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Barry Ritholtz

The Fickle Fortunes of Market Timing

Four challenges to keep in mind if you're jumping in and out of a turbulent market.
Most important: Be lucky.
Photographer: Quinn Rooney/Getty Images

Over the course of my career, I have had more than my fair share of good market calls.  I credit a combination of hard work (6 percent), insight (4 percent) and uncanny good luck (90 percent). There's not much to say about the 90 percent, but the other 10 is worth a closer look given yesterday's stock selloff.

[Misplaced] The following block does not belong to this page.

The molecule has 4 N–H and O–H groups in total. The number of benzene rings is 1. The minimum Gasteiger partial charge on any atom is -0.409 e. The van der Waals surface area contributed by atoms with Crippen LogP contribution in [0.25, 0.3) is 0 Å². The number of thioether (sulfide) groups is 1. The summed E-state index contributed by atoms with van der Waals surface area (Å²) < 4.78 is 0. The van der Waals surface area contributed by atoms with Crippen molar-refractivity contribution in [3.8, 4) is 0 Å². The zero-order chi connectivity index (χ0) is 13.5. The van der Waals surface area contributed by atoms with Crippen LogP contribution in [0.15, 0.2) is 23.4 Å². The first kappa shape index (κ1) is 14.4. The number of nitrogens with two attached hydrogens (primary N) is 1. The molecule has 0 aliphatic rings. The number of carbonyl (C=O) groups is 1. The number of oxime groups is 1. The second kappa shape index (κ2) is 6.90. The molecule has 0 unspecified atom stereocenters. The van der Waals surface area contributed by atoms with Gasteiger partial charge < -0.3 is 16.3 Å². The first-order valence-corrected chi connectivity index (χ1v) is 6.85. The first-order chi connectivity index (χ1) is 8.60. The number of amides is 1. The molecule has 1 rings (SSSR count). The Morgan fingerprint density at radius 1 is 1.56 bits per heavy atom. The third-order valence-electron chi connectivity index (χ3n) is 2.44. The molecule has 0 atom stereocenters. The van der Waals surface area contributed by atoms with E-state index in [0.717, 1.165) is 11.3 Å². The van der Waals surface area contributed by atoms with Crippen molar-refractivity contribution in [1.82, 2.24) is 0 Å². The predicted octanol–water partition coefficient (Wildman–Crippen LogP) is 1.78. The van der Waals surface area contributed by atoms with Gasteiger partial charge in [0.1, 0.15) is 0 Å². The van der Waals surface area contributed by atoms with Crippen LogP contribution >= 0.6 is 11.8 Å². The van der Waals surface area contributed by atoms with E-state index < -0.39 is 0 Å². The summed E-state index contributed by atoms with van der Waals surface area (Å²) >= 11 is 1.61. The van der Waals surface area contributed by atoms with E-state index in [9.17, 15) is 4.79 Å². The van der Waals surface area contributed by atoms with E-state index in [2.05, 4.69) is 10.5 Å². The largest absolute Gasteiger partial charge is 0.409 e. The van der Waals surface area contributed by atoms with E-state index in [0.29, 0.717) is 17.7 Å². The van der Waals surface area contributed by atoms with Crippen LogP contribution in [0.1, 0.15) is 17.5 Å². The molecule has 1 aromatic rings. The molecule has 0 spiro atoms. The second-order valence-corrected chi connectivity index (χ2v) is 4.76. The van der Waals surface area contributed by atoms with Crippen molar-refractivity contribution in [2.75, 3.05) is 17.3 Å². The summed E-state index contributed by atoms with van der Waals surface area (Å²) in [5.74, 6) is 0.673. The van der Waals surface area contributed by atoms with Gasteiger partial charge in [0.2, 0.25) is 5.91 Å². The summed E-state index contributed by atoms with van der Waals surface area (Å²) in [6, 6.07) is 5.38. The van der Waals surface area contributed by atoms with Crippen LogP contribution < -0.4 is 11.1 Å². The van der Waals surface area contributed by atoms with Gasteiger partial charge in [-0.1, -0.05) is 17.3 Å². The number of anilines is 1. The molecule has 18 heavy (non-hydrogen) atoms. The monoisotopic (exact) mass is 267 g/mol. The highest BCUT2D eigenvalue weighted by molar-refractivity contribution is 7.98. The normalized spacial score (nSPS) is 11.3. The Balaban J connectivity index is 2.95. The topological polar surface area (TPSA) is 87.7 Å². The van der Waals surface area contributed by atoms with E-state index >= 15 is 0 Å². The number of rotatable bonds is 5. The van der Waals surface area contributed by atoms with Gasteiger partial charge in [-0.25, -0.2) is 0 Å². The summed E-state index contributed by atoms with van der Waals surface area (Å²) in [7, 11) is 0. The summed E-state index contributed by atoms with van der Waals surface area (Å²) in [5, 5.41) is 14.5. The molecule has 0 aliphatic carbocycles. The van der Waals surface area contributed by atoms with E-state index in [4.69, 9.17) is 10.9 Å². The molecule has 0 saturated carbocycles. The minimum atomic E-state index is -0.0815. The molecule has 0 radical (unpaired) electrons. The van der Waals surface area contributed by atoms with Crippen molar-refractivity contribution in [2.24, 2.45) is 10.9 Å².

Lots of theories were floated as to why the markets reacted yesterday to things that existed the day before, but did not cause a reaction the day before. Pick from the usual parade of horribles: an increasing likelihood of military conflict between North Korea and the U.S., including the possibility of nuclear showdown; the lack of political consensus on raising the debt ceiling; the economic impact of hurricanes Harvey, Irma, Jose and whatever the next one after that is called. Maybe it was the disappointing Employment Situation report on Friday. Perhaps it was summer ending, and everyone back at their desks and lighting up out of a plethora of caution.